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Learning Math Home
Session 2, Part B: The Role of Ratio
Session 2 Part A Part B Part C Homework
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Session 2 Materials:

Session 2, Part B:
The Role of Ratio (45 minutes)

In This Part: Ratio and Scale | Constant Ratios | Using the Pythagorean Theorem

Measurement is the process of quantifying properties of an object by comparing them to some standard unit. Thus, a measure is a ratio. When we state that an object is 8 in. long, this is in comparison to the unit of 1 in. Likewise, stating that a bag of sugar weighs 5 lb. implies that the 5 lb. are being compared to the unit of 1 lb., even though we don't state this explicitly.

We use proportional reasoning in other ways in measurement situations. For example, we are all familiar with map scales. If 1 cm on a map represents a distance of 250 km, what is the approximate distance of a length represented by 2.7 cm? We can set up a proportion to show that the distance is 675 km:

Solving the equation for x, we get x = 250 • 2.7 = 675 km.

One unit of measurement on a scale drawing corresponds to n units of measurement in reality. The units can be anything -- centimeters, meters, etc. In fact, they don't even have to be the same units; the example above used centimeters and kilometers. That scale could have used the same units (1 cm on the map representing a specific number of centimeters in reality), but converting the centimeters to kilometers makes it easier for the user.

Problem B1


The 1 cm:250 km scale compares centimeters to kilometers. Rewrite the scale to show the same relationship comparing centimeters to centimeters (1 cm:x cm, or simply 1:x).

Stop!  Do the above problem before you proceed.  Use the tip text to help you solve the problem if you get stuck.
Remember that 1 km = 1,000 m, and 1 m = 100 cm.   Close Tip


Scale drawings and models are another way that ratio is used in measurement. Usually, a scale compares linear measures. Examine the scale drawings below. A scale of 1:1 implies that the drawing of the grasshopper is the same as the actual object. The scale 1:2 implies that the drawing is smaller (half the size) than the actual object (in other words, the dimensions are multiplied by a scale factor of 0.5). The scale 2:1 suggests that the drawing is larger than the actual grasshopper -- twice as long and twice as high (we say the dimensions are multiplied by a scale factor of 2). If no units are listed in the scale, then you can assume that the drawing and the object are measured using the same units. For example, the scale 1:2 might represent 1 cm:2 cm or 1 in.:2 in.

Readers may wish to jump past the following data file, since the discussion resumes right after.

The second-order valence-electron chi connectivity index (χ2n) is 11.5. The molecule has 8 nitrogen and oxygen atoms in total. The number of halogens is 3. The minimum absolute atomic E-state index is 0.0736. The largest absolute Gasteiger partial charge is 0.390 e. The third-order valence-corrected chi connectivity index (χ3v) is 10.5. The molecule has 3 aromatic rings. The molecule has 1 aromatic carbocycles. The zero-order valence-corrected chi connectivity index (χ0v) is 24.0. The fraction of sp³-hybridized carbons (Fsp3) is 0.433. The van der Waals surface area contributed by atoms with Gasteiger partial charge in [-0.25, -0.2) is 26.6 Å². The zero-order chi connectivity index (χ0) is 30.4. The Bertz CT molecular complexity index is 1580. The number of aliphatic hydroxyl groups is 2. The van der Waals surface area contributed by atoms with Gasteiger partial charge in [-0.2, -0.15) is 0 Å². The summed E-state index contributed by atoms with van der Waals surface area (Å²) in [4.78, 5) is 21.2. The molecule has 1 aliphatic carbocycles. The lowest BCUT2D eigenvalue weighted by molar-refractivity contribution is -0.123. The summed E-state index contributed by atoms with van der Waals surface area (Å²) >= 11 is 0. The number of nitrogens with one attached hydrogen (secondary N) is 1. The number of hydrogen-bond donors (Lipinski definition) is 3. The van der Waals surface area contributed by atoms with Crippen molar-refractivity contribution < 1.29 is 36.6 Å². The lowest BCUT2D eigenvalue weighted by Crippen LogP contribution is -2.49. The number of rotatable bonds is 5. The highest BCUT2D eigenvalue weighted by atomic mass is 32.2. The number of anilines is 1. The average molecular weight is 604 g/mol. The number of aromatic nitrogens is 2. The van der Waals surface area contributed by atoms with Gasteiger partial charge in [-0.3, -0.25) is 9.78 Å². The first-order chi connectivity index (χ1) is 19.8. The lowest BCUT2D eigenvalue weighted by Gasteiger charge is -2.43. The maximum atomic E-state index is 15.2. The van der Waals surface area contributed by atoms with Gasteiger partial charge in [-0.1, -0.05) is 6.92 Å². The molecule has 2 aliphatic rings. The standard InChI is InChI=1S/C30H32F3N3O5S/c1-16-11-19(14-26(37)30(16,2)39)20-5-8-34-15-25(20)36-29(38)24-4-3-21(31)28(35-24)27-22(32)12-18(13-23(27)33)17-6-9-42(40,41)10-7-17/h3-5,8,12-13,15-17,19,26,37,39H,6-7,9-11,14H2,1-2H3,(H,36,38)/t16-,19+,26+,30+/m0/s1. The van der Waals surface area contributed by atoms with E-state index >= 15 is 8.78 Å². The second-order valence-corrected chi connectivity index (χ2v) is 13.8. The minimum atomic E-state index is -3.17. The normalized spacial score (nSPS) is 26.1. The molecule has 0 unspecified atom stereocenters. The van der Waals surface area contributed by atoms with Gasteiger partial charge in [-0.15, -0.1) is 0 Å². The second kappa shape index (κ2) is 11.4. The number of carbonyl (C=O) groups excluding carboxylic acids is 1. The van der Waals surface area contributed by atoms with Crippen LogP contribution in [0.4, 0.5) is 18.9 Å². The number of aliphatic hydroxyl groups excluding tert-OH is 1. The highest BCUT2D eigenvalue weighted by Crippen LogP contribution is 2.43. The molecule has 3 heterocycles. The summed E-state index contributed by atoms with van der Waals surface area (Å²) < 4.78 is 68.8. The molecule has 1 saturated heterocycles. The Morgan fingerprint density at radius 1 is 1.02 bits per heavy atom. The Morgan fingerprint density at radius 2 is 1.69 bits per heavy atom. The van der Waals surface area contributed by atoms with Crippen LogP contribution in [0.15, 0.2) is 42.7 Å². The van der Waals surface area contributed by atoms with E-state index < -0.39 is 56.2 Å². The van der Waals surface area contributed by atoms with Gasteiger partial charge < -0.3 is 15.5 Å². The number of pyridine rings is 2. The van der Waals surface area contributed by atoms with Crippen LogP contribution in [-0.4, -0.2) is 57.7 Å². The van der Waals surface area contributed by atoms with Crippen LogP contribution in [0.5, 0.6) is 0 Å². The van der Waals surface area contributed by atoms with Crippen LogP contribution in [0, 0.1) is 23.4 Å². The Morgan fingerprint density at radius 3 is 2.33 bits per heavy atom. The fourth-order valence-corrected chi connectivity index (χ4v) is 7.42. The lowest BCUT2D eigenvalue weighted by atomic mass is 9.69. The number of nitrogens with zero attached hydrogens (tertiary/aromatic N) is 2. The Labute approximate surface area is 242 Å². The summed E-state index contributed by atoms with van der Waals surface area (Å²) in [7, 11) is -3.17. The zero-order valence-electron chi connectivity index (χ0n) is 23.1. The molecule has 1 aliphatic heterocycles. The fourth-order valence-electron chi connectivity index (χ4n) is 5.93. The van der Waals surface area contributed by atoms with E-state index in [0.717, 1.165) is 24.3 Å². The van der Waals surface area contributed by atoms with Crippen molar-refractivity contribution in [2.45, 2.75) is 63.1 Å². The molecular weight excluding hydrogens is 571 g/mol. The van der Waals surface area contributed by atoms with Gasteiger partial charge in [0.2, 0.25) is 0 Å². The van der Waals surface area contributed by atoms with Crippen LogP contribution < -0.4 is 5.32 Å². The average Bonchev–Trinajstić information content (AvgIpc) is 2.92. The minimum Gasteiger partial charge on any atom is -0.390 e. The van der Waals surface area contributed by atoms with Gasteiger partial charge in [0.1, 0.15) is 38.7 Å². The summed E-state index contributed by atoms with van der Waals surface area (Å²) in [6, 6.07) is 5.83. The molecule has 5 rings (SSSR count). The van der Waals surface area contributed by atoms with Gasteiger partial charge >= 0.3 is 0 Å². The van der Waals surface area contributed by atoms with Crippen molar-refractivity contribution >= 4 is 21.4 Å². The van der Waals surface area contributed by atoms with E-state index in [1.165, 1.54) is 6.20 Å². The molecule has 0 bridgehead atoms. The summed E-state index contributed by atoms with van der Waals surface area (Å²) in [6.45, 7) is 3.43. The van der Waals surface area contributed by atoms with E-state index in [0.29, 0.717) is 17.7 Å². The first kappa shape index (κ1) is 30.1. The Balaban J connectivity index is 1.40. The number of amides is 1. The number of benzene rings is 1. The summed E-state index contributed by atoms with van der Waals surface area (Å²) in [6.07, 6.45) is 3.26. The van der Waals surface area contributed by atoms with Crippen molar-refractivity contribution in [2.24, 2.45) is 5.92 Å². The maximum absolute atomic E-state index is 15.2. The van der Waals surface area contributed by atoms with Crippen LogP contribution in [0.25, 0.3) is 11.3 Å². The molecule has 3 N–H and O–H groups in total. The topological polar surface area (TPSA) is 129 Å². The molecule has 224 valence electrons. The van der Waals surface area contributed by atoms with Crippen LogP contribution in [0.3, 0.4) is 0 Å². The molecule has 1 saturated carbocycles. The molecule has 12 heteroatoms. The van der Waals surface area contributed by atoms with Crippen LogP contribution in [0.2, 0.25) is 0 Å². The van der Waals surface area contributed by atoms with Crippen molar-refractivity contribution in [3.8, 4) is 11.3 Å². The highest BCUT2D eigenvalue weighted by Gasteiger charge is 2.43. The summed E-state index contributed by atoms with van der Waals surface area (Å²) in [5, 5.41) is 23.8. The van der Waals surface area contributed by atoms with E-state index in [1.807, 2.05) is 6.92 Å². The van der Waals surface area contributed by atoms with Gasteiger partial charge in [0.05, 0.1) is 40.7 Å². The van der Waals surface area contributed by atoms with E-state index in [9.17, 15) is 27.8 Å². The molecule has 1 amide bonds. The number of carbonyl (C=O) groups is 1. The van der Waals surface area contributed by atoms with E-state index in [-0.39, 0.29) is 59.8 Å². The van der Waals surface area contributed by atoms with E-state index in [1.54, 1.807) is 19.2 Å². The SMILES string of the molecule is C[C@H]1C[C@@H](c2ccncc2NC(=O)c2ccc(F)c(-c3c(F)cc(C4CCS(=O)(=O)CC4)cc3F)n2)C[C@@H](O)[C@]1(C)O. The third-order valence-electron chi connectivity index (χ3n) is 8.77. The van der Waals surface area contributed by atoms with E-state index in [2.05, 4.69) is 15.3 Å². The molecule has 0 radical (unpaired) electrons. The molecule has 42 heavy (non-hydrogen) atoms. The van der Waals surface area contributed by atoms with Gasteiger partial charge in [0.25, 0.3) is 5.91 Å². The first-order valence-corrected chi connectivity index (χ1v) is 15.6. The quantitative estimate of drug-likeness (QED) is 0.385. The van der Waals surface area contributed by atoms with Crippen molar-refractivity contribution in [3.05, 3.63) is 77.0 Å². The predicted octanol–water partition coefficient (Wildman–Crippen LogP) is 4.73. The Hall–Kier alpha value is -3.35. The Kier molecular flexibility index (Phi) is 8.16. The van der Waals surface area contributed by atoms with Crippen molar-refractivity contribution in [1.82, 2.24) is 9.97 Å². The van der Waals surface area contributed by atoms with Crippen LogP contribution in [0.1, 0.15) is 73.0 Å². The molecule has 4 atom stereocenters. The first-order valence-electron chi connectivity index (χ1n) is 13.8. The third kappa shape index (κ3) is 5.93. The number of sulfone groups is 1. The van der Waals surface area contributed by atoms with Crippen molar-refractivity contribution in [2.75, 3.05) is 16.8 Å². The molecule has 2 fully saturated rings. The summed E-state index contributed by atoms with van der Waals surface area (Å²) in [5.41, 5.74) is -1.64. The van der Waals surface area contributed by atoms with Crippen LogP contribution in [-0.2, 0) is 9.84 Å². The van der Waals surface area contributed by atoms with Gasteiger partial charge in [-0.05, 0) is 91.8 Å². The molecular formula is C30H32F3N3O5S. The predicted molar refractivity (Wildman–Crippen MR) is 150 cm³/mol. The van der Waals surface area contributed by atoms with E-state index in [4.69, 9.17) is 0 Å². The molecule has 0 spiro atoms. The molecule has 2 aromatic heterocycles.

Problem B2


A mural of a dog was painted on a wall. The enlarged dog was 45 ft. tall. If the average height for this breed of dog is 3 ft., what is the scale factor of this enlargement? Can you express this scale in more than one way?


Problem B3


Imagine that you need to make a drawing of yourself (standing) to fit completely on an 8.5-by-11-in. sheet of paper. Determine the scale factor, allowing no more than an inch of border at the top and bottom of the page. How long will your arms be in the drawing? Note 8

Stop!  Do the above problem before you proceed.  Use the tip text to help you solve the problem if you get stuck.
Try a scale of 1:10 (i.e., your drawing would be one-tenth your actual size) or 1:8. Measure different body parts, such as the length of your head, arms, torso, and legs, and then use a ratio to determine the size of that body part in your drawing.   Close Tip


Scale drawings are especially useful when comparing the relative magnitudes of objects that are very large. Science museums often have a scale model of our solar system to help us grasp the enormous distances between the Sun and each planet. Imagine that you had to design a model of the solar system for your school.

Below is a table with some relevant data. Notice that the distance from the Sun is given in scientific notation:


Diameter (in km)

Distance from Sun in Scientific Notation (in km)






5.8 • 107



1.08 • 108



1.5 • 108



2.28 • 108



7.78 • 108



1.43 • 109



2.87 • 109



4.5 • 109



5.9 • 109

Take it Further

Problem B4



What scale would you use if you wanted to show students how far the planets are from the Sun?


What scale would you use if you wanted to help students understand the differences in diameter size among the planets? Can the same scale be used for both goals? Note 9

Problem B5


A science park in Westerbork, Holland, uses the scale of 1:3.7 • 109 for a scale model of the solar system. What units do you think the park chose to use?


Next > Part B (Continued): Constant Ratios

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